The Rev. David Schilling, senior program director of the Interfaith Center on Corporate Responsibility, a coalition of 300 faith-based and socially responsible investors founded in 1971, has been working within the stakeholder engagement model for two decades. He has seen the fruit of engagements done well through the efforts of committed stakeholders and corporations set on making the corporation better through well-crafted stakeholder engagements. Rev. Schilling has also witnessed the rising tide of engagements and the breadth of topics being engaged. He adds: 

Ten years ago stakeholder engagement for most companies meant episodic, one-off meetings with a few selected stakeholders designed to put out fires. Today, there is an emerging global norm where companies now see ongoing engagement with non-governmental organizations, investors, consumers, and local community groups as essential to assessing and addressing their social and environmental impact on communities. Leading companies incorporate strategic stakeholder engagement into their business plan and see the value in entering equal partnerships with affected communities, whether it’s a beverage company in India on water scarcity, an apparel company in Bangladesh on wages, fire, and building safety, or a food retailer sourcing seafood from Thailand confronted with slave labor. 

Just How Relevant is CSR Shareholder Engagement?

To begin to shed light on whether CSR engagement is “opportunity for business to thrive,” we move beyond the quick Google research and see what CSR means to professionals operating in the CSR world. Bart Alexander, principal at Alexander & Associates LLC, has been operating in the corporate responsibility world for decades, including serving as the chief corporate responsibility officer for Molson Coors. Bart accepts the evolving nature of CSR and the fact that the term means different things to different folks, but believes that CSR at its core is fundamental to the long-term success of a corporation, adding: 

CSR simply means making money the ‘right way,’ which requires simultaneously building shareholder value, providing social benefits, and enhancing our physical environment. Of course, there are many puts and takes to be weighed, which will vary in relative importance depending on what time frame is used. Typically, there are a number of CSR strategies, such as improving eco-efficiency, that make good financial sense in the short run. However, some of the transformational changes that will produce the greatest financial, social and environmental impacts will require a longer time horizon to demonstrate ROI.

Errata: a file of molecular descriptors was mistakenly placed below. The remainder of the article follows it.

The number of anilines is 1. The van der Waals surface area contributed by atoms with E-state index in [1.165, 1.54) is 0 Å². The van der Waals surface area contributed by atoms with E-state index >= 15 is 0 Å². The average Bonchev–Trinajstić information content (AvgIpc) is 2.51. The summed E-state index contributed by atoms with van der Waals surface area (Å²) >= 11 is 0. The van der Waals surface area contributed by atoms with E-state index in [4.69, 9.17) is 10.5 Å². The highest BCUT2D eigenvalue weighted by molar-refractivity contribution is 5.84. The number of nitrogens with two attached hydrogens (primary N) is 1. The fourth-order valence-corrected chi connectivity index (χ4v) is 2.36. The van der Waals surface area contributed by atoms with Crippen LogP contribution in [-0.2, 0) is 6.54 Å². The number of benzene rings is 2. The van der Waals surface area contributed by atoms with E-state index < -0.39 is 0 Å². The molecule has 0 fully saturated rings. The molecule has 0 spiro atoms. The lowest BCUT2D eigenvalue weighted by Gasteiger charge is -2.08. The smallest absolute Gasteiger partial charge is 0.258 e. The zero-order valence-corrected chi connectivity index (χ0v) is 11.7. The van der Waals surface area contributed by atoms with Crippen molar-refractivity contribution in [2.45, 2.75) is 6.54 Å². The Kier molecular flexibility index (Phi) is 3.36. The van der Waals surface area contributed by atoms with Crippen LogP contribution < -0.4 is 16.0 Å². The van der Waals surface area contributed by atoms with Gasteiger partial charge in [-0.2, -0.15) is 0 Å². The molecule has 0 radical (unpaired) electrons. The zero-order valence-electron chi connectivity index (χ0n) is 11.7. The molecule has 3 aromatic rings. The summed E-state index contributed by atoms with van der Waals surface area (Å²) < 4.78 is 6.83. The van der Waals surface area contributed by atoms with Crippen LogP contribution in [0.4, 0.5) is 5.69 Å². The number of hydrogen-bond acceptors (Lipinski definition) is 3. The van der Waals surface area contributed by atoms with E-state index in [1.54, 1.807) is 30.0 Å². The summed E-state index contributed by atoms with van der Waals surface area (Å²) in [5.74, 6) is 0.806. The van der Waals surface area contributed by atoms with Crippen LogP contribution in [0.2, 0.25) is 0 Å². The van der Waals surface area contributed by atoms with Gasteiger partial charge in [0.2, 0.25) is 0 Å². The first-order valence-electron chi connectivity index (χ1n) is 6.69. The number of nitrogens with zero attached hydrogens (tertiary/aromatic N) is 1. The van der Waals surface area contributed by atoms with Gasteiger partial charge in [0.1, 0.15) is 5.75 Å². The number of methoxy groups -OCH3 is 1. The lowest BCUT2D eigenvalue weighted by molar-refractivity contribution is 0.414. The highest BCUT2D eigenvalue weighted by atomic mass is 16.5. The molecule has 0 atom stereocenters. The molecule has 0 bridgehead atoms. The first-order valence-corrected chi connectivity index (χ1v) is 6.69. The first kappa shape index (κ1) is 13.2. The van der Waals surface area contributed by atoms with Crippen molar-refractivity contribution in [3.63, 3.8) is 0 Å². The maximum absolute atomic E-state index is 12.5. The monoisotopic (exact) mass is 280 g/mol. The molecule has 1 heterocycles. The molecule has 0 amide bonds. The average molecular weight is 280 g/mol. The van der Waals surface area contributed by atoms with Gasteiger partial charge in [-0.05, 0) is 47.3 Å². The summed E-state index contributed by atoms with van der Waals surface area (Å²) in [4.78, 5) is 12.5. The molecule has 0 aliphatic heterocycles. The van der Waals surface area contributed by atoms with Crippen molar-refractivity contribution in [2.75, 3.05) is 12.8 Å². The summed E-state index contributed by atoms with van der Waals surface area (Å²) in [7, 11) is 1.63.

Alexander acknowledges that making the case for strong CSR initiatives within the context of all the other business concerns a corporation may be dealing with can be a challenge, and that the business case for CSR – the “why” is CSR-relevant is essential and must be made well, adding: 

Across the world, societies are recognizing both the limitations on government capacity and the significant role of the private sector in influencing, if not determining, social and environmental outcomes that go beyond typical measures of shareholder return. Companies that understand these changes will seize the opportunity to be the competitive winners in generating economic, social, and environmental capital. Those that do not may find themselves subject to negative reactions from their customers in terms of market performance and the public in terms of regulation and taxation. 

Well, that sounds good, right? Corporations certainly aspire to be ethical in their practices and very often engage in rigorous analysis to develop strong, consistent, and fair policies. For example, most companies have in place procedures to ensure fair employment practices for their employees. And most companies set forth specific policies to ensure compliance with all applicable laws. You may even have clients who have called upon you for help in constructing a policy to ensure guidelines for responsible water use and runoff within its manufacturing plants throughout the world. And, some of these policies and procedures may have been driven by stakeholder engagement. So perhaps, as you reflect a bit, you already are involved in some aspects of business decisions within CSR policy and actions. As many forces push to create growing levels of corporate compliance and transparency (including within supply chains), corporations are moving to meet these demands through many mediums, including through actively engaging in stakeholder engagements. 

But is CSR stakeholder engagement really that relevant, and are business leaders interested in CSR? If you ask Father Nicky Santos, SJ, he would work to convince you they are! Father Santos brings a particularly unique perspective to CSR stakeholder engagement as he has served on stakeholder engagement teams and teaches business marketing ethics – standing at the intersection in which business seeks to grow while recognizing the growing number of issues that can impact a business – and the value a well-crafted CSR and stakeholder engagement plan can bring to the corporation. Father Santos, a Jesuit priest and professor at Marquette University’s School of Business, believes CSR and stakeholder engagements have moved up the business chain within a corporation to now stand as a highly critical piece for corporations (intentional with their operations and actions impacting business both today and into the future) that have a long-term horizon. Father Santos is encouraged to see corporations standing up and engaging in good faith dialogues with the purpose of understanding concerns that are being raised and seeking to find solutions that will add shareholder and societal value. Father Santos believes CSR stakeholder engagement is business opportunity and opines that some of this is driven by a deep belief within today’s business leaders wanting to impact the world in a positive way as they seek to fulfill the business operation goals they set out to achieve. Father Santos notes a growing shift in just how important the idea of doing well in business while ensuring your impacts on the world are managed responsibly, and adds: